Chances are you have heard someone, a creative type or otherwise, romantically reflect on their youth as a time of boundless energy when they were out to ‘set the world on fire,' or something similar to that effect. Gaute Heivoll's Before I Burn (Graywolf Press) seems almost a literal take on that notion, being a portrait of an artist, and an arsonist, as young men. As the story takes shape, Dag, the anti-villain of this sparingly elegant and engrossing mystery novel-memoir hybrid, returns to his quiet life in a small Norwegian town with his parents, Alma and Ingemann, on leave after a limited mandatory stint in the military. Even before he arrives back home, something seems off:
In the New Year, a letter was a long time in coming. However, in February they received a postcard. It showed a watchtower on the border between Norway and the Soviet Union. On the back they read: The soldier in the tower is me. At first they were excited. Just imagine! There couldn't be many parents whose son's photograph was on a postcard. Then the excitement faded. It was Ingemann who spoke first – the person in the postcard could not possibly be Dag. He bore absolutely no resemblance to their son. Alma noticed that, too, but she didn't comment.
As Dag sleeps later and later into days that are filled with not much else aside from helping Ingemann with his job of leading the Finsland Brannvesenet, the town's fire service, Alma continues her habit of noticing but not commenting on her son, and the way he seems to simmer with an unspoken angst. Because Before I Burn is a mystery about the ‘why' and not the ‘who,' pieces of Dag's psychological puzzle are gradually illuminated as the flames of each successive fire he starts reach up into the black night sky. As with any good mystery, there are layers and false leads, but the question at the heart of the story here is more satisfying for the fact that it is never tidily resolved, reflecting honestly the unknowable reaches of the human mind. Did something happen to Dag while he was away on military service that made him want to lash out, or was this rage always inside him? Might he be setting the fires to strengthen bonds, or break them?The other intertwined half of the novel is Heivoll's telling of his own artist origin story, presented more as memoir in form, though it must ultimately be allowed the same level of creative license given to Dag's half, which is also largely built out of factual accounts. Youthful unsurety about connecting with peers and choosing a career brings its own false leads and starts, until, amid the muted tragedy of his father's declining health, the sparks of his ascending future as a writer finally alight:
At three o'clock I got back into the pickup, started the engine and drove down to the ferry terminal...I read through what I already had, and then attempted to add a few more lines. The ferry came into view an hour later, and by then I must have scribbled over ten coupons. Once on board I found myself a place on my own, and there I laid out all the coupons in front of me and read through them all. I felt the roar of the engines as the ferry set off, but I was too engrossed to look up and out of the window, I was too engrossed to see the grey town disappear in the matt silver mist. I was somewhere else entirely. I sat bent over the papers, reading, adding, rewriting. However, I was only satisfied with the first text I'd written. It stood apart, it had some of my native countryside residing in it, while the other bits were more run of the mill.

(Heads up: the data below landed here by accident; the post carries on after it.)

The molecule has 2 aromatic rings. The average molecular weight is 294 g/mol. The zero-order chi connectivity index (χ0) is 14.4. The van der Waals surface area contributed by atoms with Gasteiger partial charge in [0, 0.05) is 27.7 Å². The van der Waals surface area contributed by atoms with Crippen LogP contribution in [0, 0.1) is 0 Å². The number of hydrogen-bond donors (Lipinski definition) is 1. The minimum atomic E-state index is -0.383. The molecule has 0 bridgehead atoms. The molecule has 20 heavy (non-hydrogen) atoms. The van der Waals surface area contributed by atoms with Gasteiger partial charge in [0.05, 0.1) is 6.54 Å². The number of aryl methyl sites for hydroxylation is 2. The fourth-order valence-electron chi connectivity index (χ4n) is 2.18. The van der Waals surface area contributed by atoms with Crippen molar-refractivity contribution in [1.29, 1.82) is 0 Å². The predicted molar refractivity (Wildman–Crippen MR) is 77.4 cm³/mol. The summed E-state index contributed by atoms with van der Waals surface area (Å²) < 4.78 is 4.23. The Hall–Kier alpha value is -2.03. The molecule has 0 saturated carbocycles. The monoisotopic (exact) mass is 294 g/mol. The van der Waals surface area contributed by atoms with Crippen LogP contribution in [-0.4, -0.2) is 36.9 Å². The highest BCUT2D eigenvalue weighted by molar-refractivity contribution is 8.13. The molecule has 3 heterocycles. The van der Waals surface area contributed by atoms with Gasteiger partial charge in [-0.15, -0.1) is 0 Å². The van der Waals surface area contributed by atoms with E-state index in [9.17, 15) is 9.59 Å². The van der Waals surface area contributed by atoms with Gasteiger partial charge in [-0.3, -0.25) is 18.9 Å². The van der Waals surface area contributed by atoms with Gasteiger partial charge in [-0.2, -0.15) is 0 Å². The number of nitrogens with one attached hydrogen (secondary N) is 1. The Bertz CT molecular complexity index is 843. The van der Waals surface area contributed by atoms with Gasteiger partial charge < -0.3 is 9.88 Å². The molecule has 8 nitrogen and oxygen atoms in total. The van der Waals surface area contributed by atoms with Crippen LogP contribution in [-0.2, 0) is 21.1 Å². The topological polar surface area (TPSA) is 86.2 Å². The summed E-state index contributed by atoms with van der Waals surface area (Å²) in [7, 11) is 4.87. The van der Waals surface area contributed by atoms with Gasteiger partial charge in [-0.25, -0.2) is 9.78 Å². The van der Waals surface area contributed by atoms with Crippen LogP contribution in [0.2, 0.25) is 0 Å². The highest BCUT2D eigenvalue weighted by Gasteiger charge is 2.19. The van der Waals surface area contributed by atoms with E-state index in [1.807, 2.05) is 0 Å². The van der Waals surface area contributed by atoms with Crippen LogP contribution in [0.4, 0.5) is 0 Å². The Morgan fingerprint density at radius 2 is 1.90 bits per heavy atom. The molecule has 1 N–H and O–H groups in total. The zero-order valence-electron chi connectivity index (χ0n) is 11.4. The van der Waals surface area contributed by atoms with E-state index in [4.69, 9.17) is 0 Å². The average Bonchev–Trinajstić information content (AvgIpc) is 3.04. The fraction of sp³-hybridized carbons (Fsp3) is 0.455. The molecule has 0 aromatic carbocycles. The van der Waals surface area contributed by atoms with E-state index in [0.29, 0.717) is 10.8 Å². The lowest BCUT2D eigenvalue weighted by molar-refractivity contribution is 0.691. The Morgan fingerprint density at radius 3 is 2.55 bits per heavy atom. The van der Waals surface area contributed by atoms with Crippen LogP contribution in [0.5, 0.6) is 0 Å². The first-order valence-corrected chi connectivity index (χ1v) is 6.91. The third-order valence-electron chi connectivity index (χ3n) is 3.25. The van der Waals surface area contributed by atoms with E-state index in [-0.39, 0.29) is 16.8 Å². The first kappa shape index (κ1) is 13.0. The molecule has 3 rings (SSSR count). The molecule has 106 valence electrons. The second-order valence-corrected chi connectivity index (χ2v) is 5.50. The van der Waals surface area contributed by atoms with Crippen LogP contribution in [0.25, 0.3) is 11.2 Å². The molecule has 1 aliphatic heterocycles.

Heivoll explores the connection between himself and Dag from the outset, superficial as it may be at first. “When the first building was set alight in the region of Finsland in Southern Norway at the beginning of May 1978, I was not yet two months old.” And then, “[a] month later, just before midnight on 5 June, it was all over. There had been ten fires, and it was the day after my christening....” But do Dag and Heivoll truly share something more profound than time and place? Is there something about that time and place that chemically reacts with the restlessness and neuroses of post adolescence, driving different kinds of minds toward powerful polarities? Though the incidents play no role here, it is hard to resist considering where along the spectrum between Heivoll and Dag might sit Varg Vikernes and the other members of the Norwegian black metal community that famously set fire to several Christian churches in 1992, when the author was around fourteen years old (Vikernes was arrested the following year, and convicted in 1994, for the murder of fellow musician ÃƒËœystein 'Euronymous' Aarseth). Though from a different part of Norway a few hundred miles northwest of Finsland, Vikernes (despicable as he is) and his peers nonetheless might make for an intriguing third comparison, having been in those days both artists and arsonists, simultaneously pursuing (at least at one point, presumably) both creation and destruction with equal zeal. I suspect it would be very interesting to get Mr. Heivoll's take on the matter.Gaute Heivoll's Before I Burn was a best seller in Norway. The novel won the Brage Prize and was nominated for the Critics Prize and the Booksellers' Prize, and it has been sold to more than twenty countries. Learn more about him here. Don Bartlett lives in England and works as a freelance translator of Scandinavian literature. He has translated, or co-translated, Norwegian novels by Lars Saabye Christensen, Roy Jacobsen, Ingvar Ambjornsen, Kjell Ola Dahl, Gunnar Staalesen, Pernille Rygg, and Jo Nesbo.